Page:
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B What does half-integer spin mean?

  1. Aug 13, 2016 #1
    I've read that this is one of the meaning that define a lepton and I was curious to see what this means. Other resources aren't being very clear.
  2. jcsd
  3. Aug 13, 2016 #2


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    Half-integer spins define fermions (in which category leptons belong by having spin 1/2).
    What is not clear?
  4. Aug 13, 2016 #3
    What half-integer spin means, as in what is it.
  5. Aug 13, 2016 #4


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    Spin is a quantum number, and it takes half-integer or integer values. A fermion (half-integer spin particle) obeys the Pauli exclusion principle and so its total wavefunction has to be antisymmetric (it also obeys Fermi-Dirac statistics).
    I can't give a more specific answer to a question that is supposed to cover a whole semester subject.
  6. Aug 13, 2016 #5


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    To answer this, it would indeed require some very theoretical background and mathematics. It's not easy to give such an answer on B level without using a technical language. This is likely the reason your sources haven't been very clear on this. @ChrisVer's answers already gave you a short glimpse.

    You could think of it as one aspect on how we technically describe the properties of elementary particles by mathematical means or quantum theory at all.

    Maybe the half-tones on a piano can be taken as an analogue (although a rather stretched one!). You only have the black and white keys - the whites as integer spins and the black ones as half-integer spins. And you have only a piano, no violins or so. So why are there black keys at all?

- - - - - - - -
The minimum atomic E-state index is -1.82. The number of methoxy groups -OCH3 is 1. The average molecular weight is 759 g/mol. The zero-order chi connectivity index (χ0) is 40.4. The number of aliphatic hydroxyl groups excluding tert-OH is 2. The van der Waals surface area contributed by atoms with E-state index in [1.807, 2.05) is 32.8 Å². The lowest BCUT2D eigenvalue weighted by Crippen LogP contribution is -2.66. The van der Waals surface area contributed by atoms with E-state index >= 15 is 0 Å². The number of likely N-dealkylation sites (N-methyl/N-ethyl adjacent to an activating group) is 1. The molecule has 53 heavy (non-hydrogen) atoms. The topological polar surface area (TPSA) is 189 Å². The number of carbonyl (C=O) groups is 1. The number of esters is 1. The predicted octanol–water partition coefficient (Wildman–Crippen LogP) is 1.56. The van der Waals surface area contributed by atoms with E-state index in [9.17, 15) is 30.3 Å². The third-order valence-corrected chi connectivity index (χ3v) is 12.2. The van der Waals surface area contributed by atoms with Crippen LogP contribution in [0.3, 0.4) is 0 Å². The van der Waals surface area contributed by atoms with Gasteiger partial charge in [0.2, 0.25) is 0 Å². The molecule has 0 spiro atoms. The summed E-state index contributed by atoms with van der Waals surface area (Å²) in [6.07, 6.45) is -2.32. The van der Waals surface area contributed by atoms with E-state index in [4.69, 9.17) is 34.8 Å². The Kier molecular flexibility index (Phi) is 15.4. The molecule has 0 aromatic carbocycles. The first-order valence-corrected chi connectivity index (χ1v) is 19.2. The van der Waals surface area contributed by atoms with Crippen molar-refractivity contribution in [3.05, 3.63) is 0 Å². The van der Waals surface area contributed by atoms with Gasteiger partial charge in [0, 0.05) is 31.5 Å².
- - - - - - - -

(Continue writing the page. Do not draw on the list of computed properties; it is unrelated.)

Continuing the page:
7. Aug 17, 2016 #6
  8. Aug 17, 2016 #7
    It has something to do that group of rotations in the usual 3d space has a "double cover group". It's a non-obvious concept, but rotation by 2x360 degrees "more fully" returns to the same state than rotation by only 360 degrees:

    Because of this, on a microscopic level there are particles which are affected by rotation "only by half as much as usual" and they require a 720 degree rotation of the physical system to return to the same state. Those are particles with spin 1/2
  9. Aug 17, 2016 #8


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    For the 720deg rotation thing, the normal vector on a Moebius surface can help illustrate that as an analogy (although it should only be seen as an analogy on a surface). But that is only true for spin-1/2, and not higher half-integer spins (3/2, 5/2 etc)
  10. Sep 11, 2016 #9
    Uhlenbeck and Goudschmit introduced the concept of spin to explain the anomalous Zeemane effect suggesting the electron had a magnetic moment probably due to its spinning on an axis. The value of 1/2 was consistent with the degree of spitting of the electron orbitals of alkali metals in a magnetic field. Pauli had originally suggested the introduction of a quantum numbers of value ±½ to explain his exclusion principle with no physical interpretation. A physical interpretation was given as the rotation of the electron but Pauli rejected it because based on the estimated size of the electron at that time the surface would have to be moving faster than the speed of light. After the resolution of the anomalous Zeeman effect with the introduction of the electron magnetic moment Pauli accepted the interpretation..
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